Our second hot air balloon art project was for sketching practice and pattern design. When I was planning this, I drew my balloons free-hand, but I realized the smaller kids would be frustrated trying to draw balloons and not enjoy the design aspect of it. I made a printable template with dotted lines (which are hard to see in the small image) for hot air balloons that they can trace and then fill in with any designs they can dream up.
My goals for the project were to help them develop their drawing skills and to practice drawing patterns. They all had to work hard to trace the ballon shapes carefully and enjoyed making designs for them.
What I did not expect was that they would want to be so creative with their hot air balloon designs that they would abandon the pattern idea almost completely. Most of their designs do not incorporate any pattern at all, unless I suggested it.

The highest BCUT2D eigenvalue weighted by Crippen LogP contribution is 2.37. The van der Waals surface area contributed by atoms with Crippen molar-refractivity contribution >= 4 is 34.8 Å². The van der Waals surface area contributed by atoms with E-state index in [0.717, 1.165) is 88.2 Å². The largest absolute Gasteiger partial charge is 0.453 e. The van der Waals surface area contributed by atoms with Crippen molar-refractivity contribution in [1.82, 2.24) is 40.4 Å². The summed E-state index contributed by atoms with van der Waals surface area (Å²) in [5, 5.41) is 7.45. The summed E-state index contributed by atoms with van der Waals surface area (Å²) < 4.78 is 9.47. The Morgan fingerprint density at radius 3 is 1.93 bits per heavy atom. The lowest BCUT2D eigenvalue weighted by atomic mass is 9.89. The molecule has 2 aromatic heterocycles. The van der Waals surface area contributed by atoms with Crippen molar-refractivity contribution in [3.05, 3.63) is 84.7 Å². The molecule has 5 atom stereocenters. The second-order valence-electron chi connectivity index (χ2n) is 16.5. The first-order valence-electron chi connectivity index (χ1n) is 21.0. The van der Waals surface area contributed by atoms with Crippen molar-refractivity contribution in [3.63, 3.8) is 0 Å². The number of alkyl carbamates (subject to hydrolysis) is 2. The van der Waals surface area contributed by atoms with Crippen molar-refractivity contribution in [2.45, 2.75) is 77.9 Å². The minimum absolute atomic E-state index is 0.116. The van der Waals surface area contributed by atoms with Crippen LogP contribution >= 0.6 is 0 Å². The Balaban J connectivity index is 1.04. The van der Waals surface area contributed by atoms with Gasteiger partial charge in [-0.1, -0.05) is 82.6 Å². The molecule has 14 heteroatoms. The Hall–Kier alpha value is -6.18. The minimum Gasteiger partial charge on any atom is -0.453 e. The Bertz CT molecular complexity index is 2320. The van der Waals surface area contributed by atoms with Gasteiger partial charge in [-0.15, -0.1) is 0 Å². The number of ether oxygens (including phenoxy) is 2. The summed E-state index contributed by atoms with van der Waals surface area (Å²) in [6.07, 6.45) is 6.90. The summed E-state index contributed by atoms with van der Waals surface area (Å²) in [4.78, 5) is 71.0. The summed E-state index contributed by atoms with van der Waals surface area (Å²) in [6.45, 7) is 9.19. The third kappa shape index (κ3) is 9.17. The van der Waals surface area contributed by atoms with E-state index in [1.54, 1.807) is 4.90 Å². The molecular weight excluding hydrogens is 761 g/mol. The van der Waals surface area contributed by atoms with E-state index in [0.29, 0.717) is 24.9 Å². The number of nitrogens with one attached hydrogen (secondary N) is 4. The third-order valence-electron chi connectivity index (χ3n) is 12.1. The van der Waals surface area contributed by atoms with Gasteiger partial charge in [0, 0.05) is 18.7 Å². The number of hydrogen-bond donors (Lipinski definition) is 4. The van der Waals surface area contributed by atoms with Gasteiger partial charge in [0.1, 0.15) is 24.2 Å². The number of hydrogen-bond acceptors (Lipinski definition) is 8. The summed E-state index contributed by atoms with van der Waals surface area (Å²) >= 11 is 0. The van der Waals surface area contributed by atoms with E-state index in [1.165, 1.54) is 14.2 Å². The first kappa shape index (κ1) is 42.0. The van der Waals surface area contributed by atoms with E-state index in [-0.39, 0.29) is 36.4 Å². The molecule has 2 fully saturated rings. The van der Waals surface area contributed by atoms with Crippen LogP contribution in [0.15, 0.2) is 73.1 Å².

And for the younger ones, I made copies of my black and white hot air balloon designs for them to color.
I decided to color mine, and Lydia did as well. Though I didn’t end up doing any more teaching this time, coloring the designs would be an excellent opportunity to teach analogous and complementary colors for upper elementary students. Understanding and applying color theory can enhance the hot air balloon patterns and designs.
Overall, this was successful for drawing practice and creativity for the lower elementary level. I think the pattern design aspect would be better suited to older elementary or even middle school students. (Or adults for that matter, since I enjoyed making designs of my own.)
If you use the template, we’d love to see your designs!